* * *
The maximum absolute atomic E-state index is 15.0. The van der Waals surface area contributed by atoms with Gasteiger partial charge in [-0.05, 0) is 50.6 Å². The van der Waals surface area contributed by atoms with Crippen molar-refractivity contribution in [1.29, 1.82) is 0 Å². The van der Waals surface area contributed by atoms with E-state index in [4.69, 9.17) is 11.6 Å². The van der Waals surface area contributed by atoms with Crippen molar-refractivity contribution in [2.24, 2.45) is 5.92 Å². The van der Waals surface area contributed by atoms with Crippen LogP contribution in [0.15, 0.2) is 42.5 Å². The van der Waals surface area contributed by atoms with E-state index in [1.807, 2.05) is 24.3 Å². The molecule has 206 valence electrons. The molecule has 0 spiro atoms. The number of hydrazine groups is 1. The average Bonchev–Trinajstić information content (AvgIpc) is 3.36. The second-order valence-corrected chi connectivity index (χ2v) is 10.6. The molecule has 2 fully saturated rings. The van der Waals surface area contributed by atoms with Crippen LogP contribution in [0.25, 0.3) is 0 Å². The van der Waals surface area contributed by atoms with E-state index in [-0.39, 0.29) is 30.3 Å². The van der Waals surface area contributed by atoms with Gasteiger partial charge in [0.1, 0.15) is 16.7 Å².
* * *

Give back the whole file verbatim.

The maximum absolute atomic E-state index is 15.0. The van der Waals surface area contributed by atoms with Gasteiger partial charge in [-0.05, 0) is 50.6 Å². The van der Waals surface area contributed by atoms with Crippen molar-refractivity contribution in [1.29, 1.82) is 0 Å². The van der Waals surface area contributed by atoms with E-state index in [4.69, 9.17) is 11.6 Å². The van der Waals surface area contributed by atoms with Crippen molar-refractivity contribution in [2.24, 2.45) is 5.92 Å². The van der Waals surface area contributed by atoms with Crippen LogP contribution in [0.15, 0.2) is 42.5 Å². The van der Waals surface area contributed by atoms with E-state index in [1.807, 2.05) is 24.3 Å². The molecule has 206 valence electrons. The molecule has 0 spiro atoms. The number of hydrazine groups is 1. The average Bonchev–Trinajstić information content (AvgIpc) is 3.36. The second-order valence-corrected chi connectivity index (χ2v) is 10.6. The molecule has 2 fully saturated rings. The van der Waals surface area contributed by atoms with Crippen LogP contribution in [0.25, 0.3) is 0 Å². The van der Waals surface area contributed by atoms with E-state index in [-0.39, 0.29) is 30.3 Å². The van der Waals surface area contributed by atoms with Gasteiger partial charge in [0.1, 0.15) is 16.7 Å².